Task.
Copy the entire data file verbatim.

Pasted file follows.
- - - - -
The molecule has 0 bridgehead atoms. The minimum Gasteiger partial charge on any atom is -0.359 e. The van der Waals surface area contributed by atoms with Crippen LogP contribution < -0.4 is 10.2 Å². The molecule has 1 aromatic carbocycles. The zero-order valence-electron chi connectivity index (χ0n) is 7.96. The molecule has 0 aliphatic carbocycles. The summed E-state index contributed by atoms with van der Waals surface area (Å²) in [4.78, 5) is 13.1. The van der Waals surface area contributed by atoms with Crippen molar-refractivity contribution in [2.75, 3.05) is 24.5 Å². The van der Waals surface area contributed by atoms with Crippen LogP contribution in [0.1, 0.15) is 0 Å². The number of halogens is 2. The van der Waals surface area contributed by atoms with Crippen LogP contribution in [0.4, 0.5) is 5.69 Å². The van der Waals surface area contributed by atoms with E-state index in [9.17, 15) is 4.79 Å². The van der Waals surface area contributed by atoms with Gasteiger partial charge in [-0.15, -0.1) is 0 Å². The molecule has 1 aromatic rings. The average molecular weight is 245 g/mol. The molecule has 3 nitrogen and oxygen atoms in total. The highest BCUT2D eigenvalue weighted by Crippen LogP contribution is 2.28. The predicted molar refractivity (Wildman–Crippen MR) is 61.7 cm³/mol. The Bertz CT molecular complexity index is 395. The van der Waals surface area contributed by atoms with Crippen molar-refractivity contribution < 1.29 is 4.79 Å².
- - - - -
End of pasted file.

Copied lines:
The molecule has 0 bridgehead atoms. The minimum Gasteiger partial charge on any atom is -0.359 e. The van der Waals surface area contributed by atoms with Crippen LogP contribution < -0.4 is 10.2 Å². The molecule has 1 aromatic carbocycles. The zero-order valence-electron chi connectivity index (χ0n) is 7.96. The molecule has 0 aliphatic carbocycles. The summed E-state index contributed by atoms with van der Waals surface area (Å²) in [4.78, 5) is 13.1. The van der Waals surface area contributed by atoms with Crippen molar-refractivity contribution in [2.75, 3.05) is 24.5 Å². The van der Waals surface area contributed by atoms with Crippen LogP contribution in [0.1, 0.15) is 0 Å². The number of halogens is 2. The van der Waals surface area contributed by atoms with Crippen LogP contribution in [0.4, 0.5) is 5.69 Å². The van der Waals surface area contributed by atoms with E-state index in [9.17, 15) is 4.79 Å². The van der Waals surface area contributed by atoms with Gasteiger partial charge in [-0.15, -0.1) is 0 Å². The molecule has 1 aromatic rings. The average molecular weight is 245 g/mol. The molecule has 3 nitrogen and oxygen atoms in total. The highest BCUT2D eigenvalue weighted by Crippen LogP contribution is 2.28. The predicted molar refractivity (Wildman–Crippen MR) is 61.7 cm³/mol. The Bertz CT molecular complexity index is 395. The van der Waals surface area contributed by atoms with Crippen molar-refractivity contribution < 1.29 is 4.79 Å².